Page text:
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Senators beat Wild in home opener

by Erin Nicks /
KANATA, Ont. -- For the third time in as many games, the Ottawa Senators had to dig themselves out of a hole. This time, they got the job done -- and gave new coach Paul MacLean his first NHL victory.

The Senators delighted the sellout crowd at Scotiabank Place as they opened their 20th home season by rallying from 2-0 and 3-1 deficits to beat the Minnesota Wild 4-3 in a shootout on Tuesday night. Third-period goals by Chris Neil and Colin Greening forced overtime, and Milan Michalek, Jason Spezza and Daniel Alfredsson all beat Niklas Backstrom in the shootout.

The Senators had been 18-34 all-time in shootouts before beating the Wild, who got a shootout goal by Matt Cullen.

"I don't know. We're 1 and 0," MacLean said. "We scored three goals in the shootout and I think the history's good."

The Senators spotted Detroit and Toronto 4-0 leads in their first two games, losing 5-3 to the Wings and 6-5 to the Leafs. Returning home and playing in front of a full house of 19.455 that included members of the original 1992-93 team made a difference.

"Everybody should be excited about home openers," MacLean said. "It's a great opportunity for us to show our fans the type of team we want to be. You might have a little anxiety about it, but you should be able to put your best foot forward."

The Senators dominated the opening minutes, but the Wild got on the board first when Kyle Brodziak got a piece of Clayton Stoner's bouncing wrister and deflected it past Craig Anderson at 8:41. Minnesota made it 2-0 at 19:11 when Koivu fed Devin Setoguchi, who went top shelf to beat Anderson for a power-play goal. Former Senator Dany Heatley had the second assist, earning a cascade of boos.

It's been two years since the Senators traded Heatley to San Jose -- the Sharks dealt him to Minnesota this summer -- after the two-time 50-goal scorer demanded a trade away from Ottawa, but many Senators fans continue to have long memories. Heatley appeared to take the negative sentiment in stride.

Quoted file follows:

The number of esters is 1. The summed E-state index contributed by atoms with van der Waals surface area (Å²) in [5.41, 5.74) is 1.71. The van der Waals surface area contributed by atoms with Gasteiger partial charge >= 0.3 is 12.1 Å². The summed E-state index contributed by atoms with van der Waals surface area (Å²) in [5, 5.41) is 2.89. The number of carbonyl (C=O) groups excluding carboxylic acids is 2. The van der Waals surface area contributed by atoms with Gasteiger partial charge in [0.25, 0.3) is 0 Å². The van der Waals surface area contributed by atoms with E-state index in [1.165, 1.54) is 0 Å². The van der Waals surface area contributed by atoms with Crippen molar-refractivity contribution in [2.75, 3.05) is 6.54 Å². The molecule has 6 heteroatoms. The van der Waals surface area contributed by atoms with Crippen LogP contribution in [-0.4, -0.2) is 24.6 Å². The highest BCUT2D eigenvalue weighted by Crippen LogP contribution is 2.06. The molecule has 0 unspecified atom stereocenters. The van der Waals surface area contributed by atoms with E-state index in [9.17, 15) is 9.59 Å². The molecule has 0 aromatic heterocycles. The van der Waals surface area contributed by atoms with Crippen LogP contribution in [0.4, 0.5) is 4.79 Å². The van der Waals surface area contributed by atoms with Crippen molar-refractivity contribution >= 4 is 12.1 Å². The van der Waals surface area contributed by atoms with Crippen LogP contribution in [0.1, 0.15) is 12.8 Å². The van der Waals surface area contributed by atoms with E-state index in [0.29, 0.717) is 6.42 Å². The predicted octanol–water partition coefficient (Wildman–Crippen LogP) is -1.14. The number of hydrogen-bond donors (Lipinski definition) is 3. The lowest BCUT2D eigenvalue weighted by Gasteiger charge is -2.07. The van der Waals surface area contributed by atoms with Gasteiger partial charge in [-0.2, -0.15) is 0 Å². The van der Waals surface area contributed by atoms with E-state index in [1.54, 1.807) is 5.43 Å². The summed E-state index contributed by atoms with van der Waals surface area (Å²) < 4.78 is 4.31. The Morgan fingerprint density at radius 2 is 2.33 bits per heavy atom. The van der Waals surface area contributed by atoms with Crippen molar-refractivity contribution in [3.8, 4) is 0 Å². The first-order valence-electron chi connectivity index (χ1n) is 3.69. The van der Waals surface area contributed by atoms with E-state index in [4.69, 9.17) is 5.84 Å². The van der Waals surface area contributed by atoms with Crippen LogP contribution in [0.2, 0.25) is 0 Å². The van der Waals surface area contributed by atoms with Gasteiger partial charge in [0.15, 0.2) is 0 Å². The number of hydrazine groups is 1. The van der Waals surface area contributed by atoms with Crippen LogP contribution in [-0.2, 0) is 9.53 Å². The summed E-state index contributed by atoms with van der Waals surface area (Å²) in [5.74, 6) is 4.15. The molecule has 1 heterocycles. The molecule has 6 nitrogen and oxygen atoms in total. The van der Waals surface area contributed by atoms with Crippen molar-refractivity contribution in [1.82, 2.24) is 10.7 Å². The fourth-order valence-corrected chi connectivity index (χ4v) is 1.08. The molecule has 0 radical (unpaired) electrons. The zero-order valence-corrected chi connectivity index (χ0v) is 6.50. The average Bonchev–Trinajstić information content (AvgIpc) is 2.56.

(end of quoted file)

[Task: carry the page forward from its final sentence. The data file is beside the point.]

"I actually saw a couple of jerseys that were unmarked, so that was pretty good," Heatley said. "I thought it was all right. I thought it was what I expected it to be."

Neil helped get the Senators and the crowd back in the game early in the second period when he leveled Stoner behind the Wild net with a massive shoulder-to-chest hit. Ottawa capitalized on that renewed energy at 8:17, when Nick Foligno scored off a scramble. Ottawa outshot Minnesota 13-2 in the second and 29-14 through two periods but still trailed 2-1.

"Obviously if we're doing it right, we can demand our young guys do it right," Neil said. "Tonight we were able to do that for almost a full 60. I think tonight we're pretty happy with the win because we worked hard and we deserved it."

Neil also made sure that Heatley's return to Ottawa was an unpleasant one, pestering the new Wild winger and laying a decent hit on him early in the third. However, Neil insists that no vendetta was intended.

"He's still a player out there and I think we always want to be in skilled players' faces," Neil said. "I think if you bump them off a face-off or do whatever you have to do, but you have to be disciplined about it, as well. I think for the most part, we played him hard tonight, and we didn’t leave him much opportunity to score. With his one-timer, he's got a great shot. Obviously he's a guy we want to key in on, and we were able to do that."

Heatley acknowledged that his former teammate had a successful outing.

"He made a couple of hits. I thought (Neil) played well," Heatley said. "(Foligno) played well, as well."
Nick Johnson made it 3-1 at 1:56 of the third when he scored off a scramble, but Neil cut the margin back to one goal when he jumped on a rebound from Peter Regin and put a high wrist shot past Backstrom at 6:13. Colin Greening tied it at 8:22, pumping the rebound of Michalek's shot behind Backstrom.

Backstrom, who faced 44 shots and was named the game's first star, also gave the Senators credit while expressing disappointment with the outcome.  

"When they stepped up, we didn't really have that step," Backstrom said. "We got one point but we want to do better in the future. We don't want to be in our zone that long; we want to be in the other end and we're working on that. I think that we can be better than that. That's something we'll have to stress."
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